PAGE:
Last week I promised I’d write a blog this week continuing the discussion on building networking skills. So, as promised, in this blog I’ll be explaining a little bit about a few things you should do once you’ve given some thought to your networking strengths and weaknesses.
As you read through these tips, think about ways you can develop these ideas into a networking strategy that makes the most of your strengths and helps you work on your weaknesses.
1. Become the host.
Whether you’ve scored yourself strongly in the area of being naturally outgoing or not, it will serve you well to volunteer to be an ambassador or visitor host for a local business networking event because it makes the networking process markedly easier–especially for those who consider themselves a bit introverted.
When you’re the host, your purpose is to make sure everybody is comfortable and you’re too busy fulfilling that purpose to stand by yourself in the corner, worrying about how much you hate meeting new people. Try it! You’ll find it much easier to meet and talk to new people.
2. Build your social capital at your desk
Thanks to technology’s continuing advances, you can also network without ever leaving your desk–online networking is an effective way to connect with potential clients and referral sources, and it can help you get more used to making connections and networking. This is one opportunity that absolutely everyone should utilize.
Keep in mind that it’s usually better to use online networking with people only after you’ve established a relationship with them by traditional means. To develop trust, respect and true friendship, it’s hard to beat in-person conversation and the occasional handshake or pat on the shoulder.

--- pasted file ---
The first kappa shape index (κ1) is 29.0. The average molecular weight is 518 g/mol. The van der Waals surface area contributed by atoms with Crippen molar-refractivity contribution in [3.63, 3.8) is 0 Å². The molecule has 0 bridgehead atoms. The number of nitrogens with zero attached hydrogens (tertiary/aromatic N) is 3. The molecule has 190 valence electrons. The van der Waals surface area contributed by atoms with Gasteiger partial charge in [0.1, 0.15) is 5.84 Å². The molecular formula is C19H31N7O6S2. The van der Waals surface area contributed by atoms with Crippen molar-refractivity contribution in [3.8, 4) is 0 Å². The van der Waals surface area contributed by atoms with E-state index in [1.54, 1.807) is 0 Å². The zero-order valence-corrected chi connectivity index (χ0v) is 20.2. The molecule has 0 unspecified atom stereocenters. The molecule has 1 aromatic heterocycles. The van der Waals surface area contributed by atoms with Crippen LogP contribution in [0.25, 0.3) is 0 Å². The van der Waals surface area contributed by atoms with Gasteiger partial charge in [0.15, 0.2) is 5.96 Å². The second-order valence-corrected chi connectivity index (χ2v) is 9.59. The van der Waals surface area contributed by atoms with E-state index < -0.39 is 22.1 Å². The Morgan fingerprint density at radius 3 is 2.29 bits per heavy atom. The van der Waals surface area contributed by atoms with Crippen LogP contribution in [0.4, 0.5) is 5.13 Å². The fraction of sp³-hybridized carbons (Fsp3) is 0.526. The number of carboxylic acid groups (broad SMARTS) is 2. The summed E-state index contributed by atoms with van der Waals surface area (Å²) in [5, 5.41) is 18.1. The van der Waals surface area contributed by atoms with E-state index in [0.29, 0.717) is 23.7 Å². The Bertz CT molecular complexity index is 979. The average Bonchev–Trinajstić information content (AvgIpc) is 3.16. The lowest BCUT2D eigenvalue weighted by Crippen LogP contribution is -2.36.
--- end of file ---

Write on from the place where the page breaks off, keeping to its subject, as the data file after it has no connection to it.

3. Offer advice to break the ice
Even if you haven’t had much practice networking, you’ll be great at breaking the ice in person or online by offering some free professional advice. Everybody wants to connect with people who can provide value to them. By offering knowledge that people can use, you make yourself a valuable connection.
For example, if you’re a marketing consultant, give your fellow networkers a couple of ideas on how they can increase the exposure of their business. Don’t go overboard; maybe share a technique you read in a magazine or tried with one of your clients. When it comes to building rapport and trust, few things do it better than solid, helpful information provided out of genuine concern for the other person.
4. Become a trusted source for quality referrals and contacts
One way to ease into networking is to provide a referral or contact. This could be a direct referral (someone you know who’s in the market for another person’s services) or a solid contact (someone who might be helpful down the road).
If you’re not sure what will come of the contact, simply state that right upfront, but then follow it up by saying that you think the connection could be helpful and briefly describe how. Doing this when networking is a great way to establish yourself as a great referral source.
Use these tips to help you start developing a networking strategy that plays up your strengths and lets you work on your weaknesses. Feel free to come back and comment about your ideas and/or experiences.